Ken Burns and his production company, Florentine Films, overcame efforts by New York City officials to forcibly seek the release of outtakes and footage from his recent film about five men wrongly convicted in the attack and rape of a Central Park jogger.
Federal magistrate judge Ronald Ellis granted on Tuesday the request by the famed documentary filmmaker’s team to quash the city’s subpoena seeking the unpublished material from the film “The Central Park Five,” concluding that the documentarians had demonstrated the requisite independence to be considered journalists under the reporter’s privilege.
Judge Ellis also found that New York City officials were not able to overcome the privilege by showing that the information they sought involved a significant issue in this case that was unavailable by other means.
The film, which was released last November, depicts the experiences of five men convicted of the April 1989 attack on Trisha Meili. The men served full sentences before finally being exonerated after another person confessed to the attack. They have since filed a $250 million civil rights lawsuit against the city.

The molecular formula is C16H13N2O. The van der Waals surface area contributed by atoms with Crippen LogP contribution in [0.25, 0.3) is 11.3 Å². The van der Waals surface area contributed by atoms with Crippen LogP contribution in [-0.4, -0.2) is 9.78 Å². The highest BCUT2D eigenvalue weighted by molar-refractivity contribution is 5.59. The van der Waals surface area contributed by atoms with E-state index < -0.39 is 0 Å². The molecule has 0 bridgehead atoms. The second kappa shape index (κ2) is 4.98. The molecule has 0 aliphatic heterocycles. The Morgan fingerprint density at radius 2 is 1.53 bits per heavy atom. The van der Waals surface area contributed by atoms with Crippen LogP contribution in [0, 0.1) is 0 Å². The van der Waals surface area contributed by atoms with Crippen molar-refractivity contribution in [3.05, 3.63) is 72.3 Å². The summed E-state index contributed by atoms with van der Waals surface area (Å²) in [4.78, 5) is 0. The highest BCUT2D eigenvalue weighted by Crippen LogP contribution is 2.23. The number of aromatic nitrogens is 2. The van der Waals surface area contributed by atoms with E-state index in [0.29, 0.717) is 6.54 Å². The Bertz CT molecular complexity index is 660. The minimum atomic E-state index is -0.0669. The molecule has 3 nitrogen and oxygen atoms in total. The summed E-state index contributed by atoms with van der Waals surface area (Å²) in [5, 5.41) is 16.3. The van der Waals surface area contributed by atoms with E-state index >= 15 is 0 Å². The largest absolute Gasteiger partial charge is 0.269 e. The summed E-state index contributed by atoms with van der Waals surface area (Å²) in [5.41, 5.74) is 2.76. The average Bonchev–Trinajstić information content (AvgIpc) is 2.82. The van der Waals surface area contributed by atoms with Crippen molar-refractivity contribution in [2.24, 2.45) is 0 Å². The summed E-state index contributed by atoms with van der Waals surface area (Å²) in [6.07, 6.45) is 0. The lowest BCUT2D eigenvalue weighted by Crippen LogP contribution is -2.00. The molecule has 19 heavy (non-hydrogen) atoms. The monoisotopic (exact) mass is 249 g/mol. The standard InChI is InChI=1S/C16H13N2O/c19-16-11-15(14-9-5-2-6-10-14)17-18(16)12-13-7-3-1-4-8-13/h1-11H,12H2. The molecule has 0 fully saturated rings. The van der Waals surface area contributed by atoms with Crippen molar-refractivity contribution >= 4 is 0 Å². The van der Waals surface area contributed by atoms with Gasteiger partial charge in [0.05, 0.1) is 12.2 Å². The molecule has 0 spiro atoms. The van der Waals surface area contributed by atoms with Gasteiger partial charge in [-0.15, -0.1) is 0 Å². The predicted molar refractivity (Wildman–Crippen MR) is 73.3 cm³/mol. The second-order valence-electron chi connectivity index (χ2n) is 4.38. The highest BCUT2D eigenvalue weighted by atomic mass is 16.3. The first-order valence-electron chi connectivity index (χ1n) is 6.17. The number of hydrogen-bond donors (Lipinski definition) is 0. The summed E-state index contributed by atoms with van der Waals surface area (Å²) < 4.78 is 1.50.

The City claimed it needed the unused portions of the film to help defend itself against the wrongful conviction claims in the decade-long pending suit filed by by Antron McCray, Yusef Salaam, Kharey Wise, Raymond Santana and Kevin Richardson.
Ellis rejected arguments by the city that Florentine Films and its filmmakers – Ken Burns, daughter Sarah Burns and son-in-law David McMahon – were not independent journalists entitled to reporter’s privilege.
New York City officials argued that Florentine Films could not rely on any reporter’s privilege claims, in part, because the filmmakers had a “longstanding sympathetic relationship” with their subjects and because of public statements made by Burns that suggested the purpose in making the film was to force a settlement of the civil litigation.
However, Judge Ellis said the city was “misleading” in its retelling of Burns’ statements.
“Burns does not indicate what the film’s ‘purpose’ is, and the quoted portion by [city attorneys] mischaracterizes the quote and Ken Burns’ position,” Ellis wrote.
Ellis also shot down claims that Sarah Burns compromised her journalistic independence because of work she had done as a paralegal for the firm of one of the attorneys representing the men, stating that the material sought by the subpoena was all gathered after she left the firm.
“In sum, [New York City has] failed to present this Court with a ‘concern so compelling as to override the precious rights of freedom of speech and the press’ the reporter’s privilege seeks to ensure,” Ellis wrote.